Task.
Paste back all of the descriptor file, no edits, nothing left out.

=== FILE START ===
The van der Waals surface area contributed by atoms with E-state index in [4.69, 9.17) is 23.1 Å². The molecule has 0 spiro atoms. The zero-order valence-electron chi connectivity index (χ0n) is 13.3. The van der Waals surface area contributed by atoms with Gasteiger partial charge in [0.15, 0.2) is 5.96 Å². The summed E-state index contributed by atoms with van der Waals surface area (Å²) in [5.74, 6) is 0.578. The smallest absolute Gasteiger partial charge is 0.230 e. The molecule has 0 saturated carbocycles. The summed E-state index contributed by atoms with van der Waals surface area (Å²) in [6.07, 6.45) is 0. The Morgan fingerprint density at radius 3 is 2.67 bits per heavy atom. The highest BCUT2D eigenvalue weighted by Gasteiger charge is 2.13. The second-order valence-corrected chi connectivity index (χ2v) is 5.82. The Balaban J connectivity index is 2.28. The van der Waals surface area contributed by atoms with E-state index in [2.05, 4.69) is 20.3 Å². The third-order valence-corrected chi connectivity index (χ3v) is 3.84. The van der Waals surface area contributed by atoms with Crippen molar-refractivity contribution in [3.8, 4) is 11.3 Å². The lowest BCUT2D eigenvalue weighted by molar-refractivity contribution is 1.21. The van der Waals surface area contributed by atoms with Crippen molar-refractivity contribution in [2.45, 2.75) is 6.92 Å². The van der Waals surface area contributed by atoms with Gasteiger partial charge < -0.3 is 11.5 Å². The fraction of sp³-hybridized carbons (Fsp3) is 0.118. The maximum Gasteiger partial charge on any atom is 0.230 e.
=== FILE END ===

The van der Waals surface area contributed by atoms with E-state index in [4.69, 9.17) is 23.1 Å². The molecule has 0 spiro atoms. The zero-order valence-electron chi connectivity index (χ0n) is 13.3. The van der Waals surface area contributed by atoms with Gasteiger partial charge in [0.15, 0.2) is 5.96 Å². The summed E-state index contributed by atoms with van der Waals surface area (Å²) in [5.74, 6) is 0.578. The smallest absolute Gasteiger partial charge is 0.230 e. The molecule has 0 saturated carbocycles. The summed E-state index contributed by atoms with van der Waals surface area (Å²) in [6.07, 6.45) is 0. The Morgan fingerprint density at radius 3 is 2.67 bits per heavy atom. The highest BCUT2D eigenvalue weighted by Gasteiger charge is 2.13. The second-order valence-corrected chi connectivity index (χ2v) is 5.82. The Balaban J connectivity index is 2.28. The van der Waals surface area contributed by atoms with E-state index in [2.05, 4.69) is 20.3 Å². The third-order valence-corrected chi connectivity index (χ3v) is 3.84. The van der Waals surface area contributed by atoms with Crippen molar-refractivity contribution in [3.8, 4) is 11.3 Å². The lowest BCUT2D eigenvalue weighted by molar-refractivity contribution is 1.21. The van der Waals surface area contributed by atoms with Crippen molar-refractivity contribution in [2.45, 2.75) is 6.92 Å². The van der Waals surface area contributed by atoms with Gasteiger partial charge < -0.3 is 11.5 Å². The fraction of sp³-hybridized carbons (Fsp3) is 0.118. The maximum Gasteiger partial charge on any atom is 0.230 e.